Home homebuyer august04

homebuyer august04

August, 2004 Newsletter

+++++++++++ August 1, 2004 +++++++++++++++++++

CONTENTS: 
Introduction: Resales soar, new home sales dip
Mortgage Rate Update: Rates Take a Breather
This Month’s Tip: Various Home Inspections

Introduction: Welcome to the August edition of the
Home Buyer’s Newsletter, brought to you by the
Home Buyer’s Information Center.
The Home Buyer’s Information Center

Sales of existing single-family homes set another record in June, with an improving economy and favorable affordability conditions helping to satisfy a strong market demand, according to the National Association of Realtors®.

Existing-home sales rose 2.1 percent in June to a seasonally adjusted annual rate* of 6.95 million units from an upwardly revised level of 6.81 million units in May, which was the previous record. Last month’s sales activity was 17.4 percent above the 5.92-million unit pace in June 2003.

David Lereah, NAR’s chief economist, said last month’s performance is close to the peak for the housing market. “Although we’ve been expecting sales to ease, it’s clear the market has tremendous momentum,” he said. “The improving job market and higher consumer confidence are feeding into a large demographic demand for housing. It’s unlikely that we’ll top the pace in June, but home sales remain very healthy and are likely to stay quite strong, even with some easing expected in the second half of the year.”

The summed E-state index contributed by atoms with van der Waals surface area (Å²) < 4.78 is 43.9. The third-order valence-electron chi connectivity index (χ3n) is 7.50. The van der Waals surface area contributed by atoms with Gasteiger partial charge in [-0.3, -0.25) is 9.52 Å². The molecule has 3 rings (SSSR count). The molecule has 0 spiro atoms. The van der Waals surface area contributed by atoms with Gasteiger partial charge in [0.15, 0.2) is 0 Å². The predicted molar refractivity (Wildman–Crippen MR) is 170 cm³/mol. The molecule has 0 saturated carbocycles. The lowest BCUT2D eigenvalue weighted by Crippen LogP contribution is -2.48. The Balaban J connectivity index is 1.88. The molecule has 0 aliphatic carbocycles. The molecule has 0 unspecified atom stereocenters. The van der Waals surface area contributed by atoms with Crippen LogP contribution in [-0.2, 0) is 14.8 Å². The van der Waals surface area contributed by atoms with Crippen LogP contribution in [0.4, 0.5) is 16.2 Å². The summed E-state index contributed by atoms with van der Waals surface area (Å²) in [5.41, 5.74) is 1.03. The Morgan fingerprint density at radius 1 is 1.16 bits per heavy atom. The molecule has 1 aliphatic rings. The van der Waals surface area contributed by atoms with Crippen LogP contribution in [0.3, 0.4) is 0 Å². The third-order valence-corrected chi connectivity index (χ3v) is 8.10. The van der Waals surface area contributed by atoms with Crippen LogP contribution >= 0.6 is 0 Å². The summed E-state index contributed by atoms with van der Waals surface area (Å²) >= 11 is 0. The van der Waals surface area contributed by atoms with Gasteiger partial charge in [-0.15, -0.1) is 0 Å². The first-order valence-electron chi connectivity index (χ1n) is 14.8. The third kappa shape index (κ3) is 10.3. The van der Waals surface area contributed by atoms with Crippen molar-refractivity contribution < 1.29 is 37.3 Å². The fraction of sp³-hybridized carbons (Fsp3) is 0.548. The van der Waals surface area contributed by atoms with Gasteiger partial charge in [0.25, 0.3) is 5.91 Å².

On the new home side, sales of new one-family houses in June 2004 were at a seasonally adjusted annual rate of 1,326,000, according to estimates released jointly on July 27th by the U.S. Census Bureau and the U.S. Department of Housing and Urban Development. This is 0.8 percent (±11.2%) below the revised May rate of 1,337,000, but is 11.1 percent (±11.6%) above the June 2003 estimate of 1,194,000.

The median sales price of new houses sold in June 2004 was $209,900; the average sales price was $262,400. The seasonally adjusted estimate of new houses for sale at the end of June was 374,000. This represents a supply of 3.4 months at the current sales rate.

If nothing else, home sales activity in the U.S. definitely has legs! Even with an upward trend in mortgage interest rates, the market has barely taken a breath throughout the first half of 2004. The outlook for the second half? Look for continued strong sales, although the days of record-breaking performance may be, at least for the short-term, abating a bit.

Mortgage Rate Update: Rates Take a Breather

Mortgage interest rates took a breather during the month of July after two months of fairly steady increases. 30-year fixed-rate mortgage rates averaged 6.08% at the end of July after beginning the month averaging 6.21%. This was a bit higher than the low point for July, however, when the average was 5.98% according to mortgage company Freddie Mac. In the same time period, 15-year fixed-rate mortgages opened the month 5.62% and ended the month at an average of 5.49%. As for the trend, although the overall movement during the month of July was down, there were increases in both the 15-year and 30-year averages in the final reporting period which ended on July 29th, so those who have not yet locked in a mortgage need to keep a close eye on rate direction.